Local air quality (AQ) affects how we live and breathe. Like the weather, outdoor air quality can change from day-to-day or even hour-to-hour. Of special concern for human health is the polluting presence of fine particles of solid or liquid matter that measure 2.5 micrometers or less (<1/30th the diameter of a human hair). Those particles are labeled PM2.5 and are visible only by an electron microscope. Major sources of PM2.5 include motor vehicles, power plants, residential wood burning, forest fires, agricultural burning, dust, and other industrial processes.
Scientists report that air pollution containing PM2.5 increases the incidence rates of cardiovascular diseases, lung cancer, respiratory symptoms, asthma, and health outcomes during pregnancy and after birth. Deaths associated with PM2.5 are reportedly higher in socio-economically disadvantaged communities such as Pend Oreille County. Wildfires are a major contributor of PM2.5 and large conflagrations have increased in frequency, duration, and size. Wildfires also emit carbon monoxide, nitrogen oxides, and a wide range of toxic volatile organic compounds. Prior to 2019, there was no County-wide air monitoring effort to measure the health risk to residents and visitors from wildfire smoke.
Now, a community partnership involving Pend Oreille Conservation District, Selkirk Alliance for Science, Kalispel Natural Resources Department, Northeast Tri-County Health District, plus some public and private landowners is installing, interpreting, and posting several consumer-grade PurpleAir air monitoring devices. The mapped location of those PM2.5 stations and their 24/7 real-time measurements can be viewed at the Pend Oreille Conservation District website.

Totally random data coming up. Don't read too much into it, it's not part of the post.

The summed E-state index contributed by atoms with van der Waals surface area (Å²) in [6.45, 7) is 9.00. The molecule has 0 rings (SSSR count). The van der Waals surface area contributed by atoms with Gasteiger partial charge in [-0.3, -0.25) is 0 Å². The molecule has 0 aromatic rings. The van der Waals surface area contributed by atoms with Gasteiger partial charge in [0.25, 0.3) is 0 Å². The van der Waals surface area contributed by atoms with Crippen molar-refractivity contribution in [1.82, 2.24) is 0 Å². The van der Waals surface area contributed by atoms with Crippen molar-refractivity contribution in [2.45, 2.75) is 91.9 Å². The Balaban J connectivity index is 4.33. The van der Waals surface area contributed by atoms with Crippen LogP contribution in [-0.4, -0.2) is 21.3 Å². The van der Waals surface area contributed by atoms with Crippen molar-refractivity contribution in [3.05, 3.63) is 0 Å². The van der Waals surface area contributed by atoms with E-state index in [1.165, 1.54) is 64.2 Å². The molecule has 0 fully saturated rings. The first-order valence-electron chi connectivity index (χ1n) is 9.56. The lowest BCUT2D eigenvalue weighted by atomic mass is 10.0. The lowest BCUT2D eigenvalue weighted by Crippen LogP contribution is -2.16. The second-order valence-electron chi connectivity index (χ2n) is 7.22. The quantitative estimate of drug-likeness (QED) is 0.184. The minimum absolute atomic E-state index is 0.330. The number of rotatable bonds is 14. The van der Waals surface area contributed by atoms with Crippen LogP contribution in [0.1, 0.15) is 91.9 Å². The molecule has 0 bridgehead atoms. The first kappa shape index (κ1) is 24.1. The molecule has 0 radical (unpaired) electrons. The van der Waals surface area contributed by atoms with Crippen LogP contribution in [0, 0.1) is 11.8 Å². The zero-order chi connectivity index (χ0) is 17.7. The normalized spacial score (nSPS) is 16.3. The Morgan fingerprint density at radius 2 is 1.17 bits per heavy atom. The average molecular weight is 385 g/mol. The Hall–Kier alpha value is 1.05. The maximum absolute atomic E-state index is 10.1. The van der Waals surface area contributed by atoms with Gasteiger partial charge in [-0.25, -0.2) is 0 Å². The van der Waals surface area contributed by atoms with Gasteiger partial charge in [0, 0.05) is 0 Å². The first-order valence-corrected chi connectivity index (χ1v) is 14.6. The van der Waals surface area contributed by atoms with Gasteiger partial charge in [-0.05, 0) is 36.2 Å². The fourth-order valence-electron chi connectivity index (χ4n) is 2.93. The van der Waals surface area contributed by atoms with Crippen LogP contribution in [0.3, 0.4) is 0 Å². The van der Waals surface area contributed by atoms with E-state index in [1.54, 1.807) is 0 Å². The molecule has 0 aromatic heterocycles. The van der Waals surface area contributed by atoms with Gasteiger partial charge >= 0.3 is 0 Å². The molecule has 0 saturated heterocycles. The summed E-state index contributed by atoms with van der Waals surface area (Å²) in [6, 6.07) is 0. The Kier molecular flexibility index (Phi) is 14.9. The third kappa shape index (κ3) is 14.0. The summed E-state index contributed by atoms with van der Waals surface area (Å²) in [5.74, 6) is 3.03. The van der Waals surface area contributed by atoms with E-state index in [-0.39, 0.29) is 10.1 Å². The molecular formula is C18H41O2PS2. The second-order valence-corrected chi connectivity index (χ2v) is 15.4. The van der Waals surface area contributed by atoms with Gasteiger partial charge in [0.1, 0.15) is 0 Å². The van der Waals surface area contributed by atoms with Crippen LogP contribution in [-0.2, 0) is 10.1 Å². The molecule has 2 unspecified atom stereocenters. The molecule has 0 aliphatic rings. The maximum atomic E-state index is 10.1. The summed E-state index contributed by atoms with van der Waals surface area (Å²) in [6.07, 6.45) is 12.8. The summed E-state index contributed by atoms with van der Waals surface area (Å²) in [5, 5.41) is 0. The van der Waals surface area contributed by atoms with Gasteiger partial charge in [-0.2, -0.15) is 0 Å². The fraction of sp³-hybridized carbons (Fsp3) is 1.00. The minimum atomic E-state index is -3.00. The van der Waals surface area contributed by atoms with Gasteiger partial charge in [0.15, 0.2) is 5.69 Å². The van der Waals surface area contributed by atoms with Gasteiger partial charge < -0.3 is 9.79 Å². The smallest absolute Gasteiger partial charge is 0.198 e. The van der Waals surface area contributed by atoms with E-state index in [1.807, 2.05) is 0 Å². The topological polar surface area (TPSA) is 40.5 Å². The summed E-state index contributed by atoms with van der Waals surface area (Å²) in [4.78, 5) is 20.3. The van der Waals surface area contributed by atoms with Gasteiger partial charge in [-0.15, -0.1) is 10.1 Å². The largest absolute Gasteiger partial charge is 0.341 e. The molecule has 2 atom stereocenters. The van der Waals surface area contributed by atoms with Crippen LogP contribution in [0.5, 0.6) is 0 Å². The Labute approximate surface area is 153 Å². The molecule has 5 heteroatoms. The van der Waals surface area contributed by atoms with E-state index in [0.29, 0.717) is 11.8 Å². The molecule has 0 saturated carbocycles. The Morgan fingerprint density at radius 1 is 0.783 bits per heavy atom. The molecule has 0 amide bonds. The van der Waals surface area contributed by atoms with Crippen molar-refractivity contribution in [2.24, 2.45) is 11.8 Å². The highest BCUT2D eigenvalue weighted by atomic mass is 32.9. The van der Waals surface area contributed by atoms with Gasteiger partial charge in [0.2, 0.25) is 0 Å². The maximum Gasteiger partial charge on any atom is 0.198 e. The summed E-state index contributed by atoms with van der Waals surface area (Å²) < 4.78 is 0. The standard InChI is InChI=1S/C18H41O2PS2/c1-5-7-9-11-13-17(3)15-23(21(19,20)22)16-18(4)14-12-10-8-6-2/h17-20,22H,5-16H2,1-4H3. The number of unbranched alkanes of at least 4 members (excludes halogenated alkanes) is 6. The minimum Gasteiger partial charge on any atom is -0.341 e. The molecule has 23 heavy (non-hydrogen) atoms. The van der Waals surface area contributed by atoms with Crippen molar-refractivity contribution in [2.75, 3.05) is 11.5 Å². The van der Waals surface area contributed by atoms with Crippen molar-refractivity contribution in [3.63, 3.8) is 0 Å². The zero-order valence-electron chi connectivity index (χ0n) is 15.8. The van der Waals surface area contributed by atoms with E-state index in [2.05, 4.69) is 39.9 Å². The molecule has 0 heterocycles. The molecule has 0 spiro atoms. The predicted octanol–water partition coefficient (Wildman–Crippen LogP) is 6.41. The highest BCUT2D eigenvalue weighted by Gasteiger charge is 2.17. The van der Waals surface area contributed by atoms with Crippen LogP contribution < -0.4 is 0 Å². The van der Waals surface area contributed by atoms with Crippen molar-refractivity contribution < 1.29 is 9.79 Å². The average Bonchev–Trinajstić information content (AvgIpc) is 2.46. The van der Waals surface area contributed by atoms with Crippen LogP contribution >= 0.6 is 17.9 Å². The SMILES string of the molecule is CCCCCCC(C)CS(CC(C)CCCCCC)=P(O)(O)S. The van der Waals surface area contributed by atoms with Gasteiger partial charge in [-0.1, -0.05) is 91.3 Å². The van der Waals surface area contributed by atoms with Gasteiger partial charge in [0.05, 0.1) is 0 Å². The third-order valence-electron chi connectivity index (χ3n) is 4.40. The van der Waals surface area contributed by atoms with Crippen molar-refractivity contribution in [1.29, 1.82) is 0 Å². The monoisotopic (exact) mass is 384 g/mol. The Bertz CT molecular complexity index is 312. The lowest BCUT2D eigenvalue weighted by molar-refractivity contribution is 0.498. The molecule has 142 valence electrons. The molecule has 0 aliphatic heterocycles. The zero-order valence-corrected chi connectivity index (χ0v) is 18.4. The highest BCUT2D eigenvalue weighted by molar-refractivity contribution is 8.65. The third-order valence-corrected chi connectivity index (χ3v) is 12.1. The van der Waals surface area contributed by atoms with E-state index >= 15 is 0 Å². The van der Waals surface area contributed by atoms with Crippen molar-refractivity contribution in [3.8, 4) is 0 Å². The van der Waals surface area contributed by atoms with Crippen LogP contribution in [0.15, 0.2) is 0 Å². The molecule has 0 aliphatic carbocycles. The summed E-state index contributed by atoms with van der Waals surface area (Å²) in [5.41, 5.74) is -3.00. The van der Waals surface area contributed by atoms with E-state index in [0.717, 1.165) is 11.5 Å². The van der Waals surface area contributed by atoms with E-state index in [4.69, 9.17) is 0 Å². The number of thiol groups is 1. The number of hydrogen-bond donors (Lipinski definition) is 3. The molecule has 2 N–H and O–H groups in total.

The EPA developed an index for daily air quality called the Air Quality Index (AQI) for PM2.5. Researchers know that PurpleAir measurements are precise between individual PurpleAir devices but are not necessarily comparable to Federal regulatory sensors that cost thousands of dollars, are difficult to install, and require a specialist to maintain. In fact, studies have shown that uncorrected PurpleAir devices overestimate PM2.5 values when compared to regulatory sensors. Until research correlates local PurpleAirmeasurements with those from regulatory sensors, the data presented in Monthly AQI Monitoring Reports by the partnership contains no Conversion Factor correction. Click here to view Monthly AQI Monitoring Reports.